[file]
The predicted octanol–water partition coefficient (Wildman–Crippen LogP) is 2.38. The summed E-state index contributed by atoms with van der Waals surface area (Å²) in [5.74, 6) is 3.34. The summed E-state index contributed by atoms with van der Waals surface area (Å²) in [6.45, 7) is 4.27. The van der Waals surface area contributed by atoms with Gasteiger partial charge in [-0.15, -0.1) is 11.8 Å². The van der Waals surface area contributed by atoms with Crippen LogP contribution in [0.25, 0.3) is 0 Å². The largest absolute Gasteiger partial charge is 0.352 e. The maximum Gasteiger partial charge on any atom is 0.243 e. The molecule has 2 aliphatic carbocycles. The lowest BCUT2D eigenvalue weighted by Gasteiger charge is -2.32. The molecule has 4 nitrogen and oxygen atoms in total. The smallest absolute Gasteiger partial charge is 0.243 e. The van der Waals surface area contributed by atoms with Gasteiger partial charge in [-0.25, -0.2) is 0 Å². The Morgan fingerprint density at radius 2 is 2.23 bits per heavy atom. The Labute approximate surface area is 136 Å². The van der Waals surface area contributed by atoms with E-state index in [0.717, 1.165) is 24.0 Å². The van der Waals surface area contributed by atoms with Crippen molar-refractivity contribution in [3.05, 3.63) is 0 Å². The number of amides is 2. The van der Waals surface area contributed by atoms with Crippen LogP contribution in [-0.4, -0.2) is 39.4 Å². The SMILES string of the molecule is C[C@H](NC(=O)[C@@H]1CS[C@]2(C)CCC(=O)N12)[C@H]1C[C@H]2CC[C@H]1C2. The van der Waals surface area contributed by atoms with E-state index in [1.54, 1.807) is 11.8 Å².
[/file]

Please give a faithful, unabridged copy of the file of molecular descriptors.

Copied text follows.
The predicted octanol–water partition coefficient (Wildman–Crippen LogP) is 2.38. The summed E-state index contributed by atoms with van der Waals surface area (Å²) in [5.74, 6) is 3.34. The summed E-state index contributed by atoms with van der Waals surface area (Å²) in [6.45, 7) is 4.27. The van der Waals surface area contributed by atoms with Gasteiger partial charge in [-0.15, -0.1) is 11.8 Å². The van der Waals surface area contributed by atoms with Crippen LogP contribution in [0.25, 0.3) is 0 Å². The largest absolute Gasteiger partial charge is 0.352 e. The maximum Gasteiger partial charge on any atom is 0.243 e. The molecule has 2 aliphatic carbocycles. The lowest BCUT2D eigenvalue weighted by Gasteiger charge is -2.32. The molecule has 4 nitrogen and oxygen atoms in total. The smallest absolute Gasteiger partial charge is 0.243 e. The van der Waals surface area contributed by atoms with Gasteiger partial charge in [-0.25, -0.2) is 0 Å². The Morgan fingerprint density at radius 2 is 2.23 bits per heavy atom. The Labute approximate surface area is 136 Å². The van der Waals surface area contributed by atoms with E-state index in [0.717, 1.165) is 24.0 Å². The van der Waals surface area contributed by atoms with Crippen molar-refractivity contribution in [3.05, 3.63) is 0 Å². The number of amides is 2. The van der Waals surface area contributed by atoms with Crippen LogP contribution in [-0.4, -0.2) is 39.4 Å². The SMILES string of the molecule is C[C@H](NC(=O)[C@@H]1CS[C@]2(C)CCC(=O)N12)[C@H]1C[C@H]2CC[C@H]1C2. The van der Waals surface area contributed by atoms with E-state index in [1.54, 1.807) is 11.8 Å².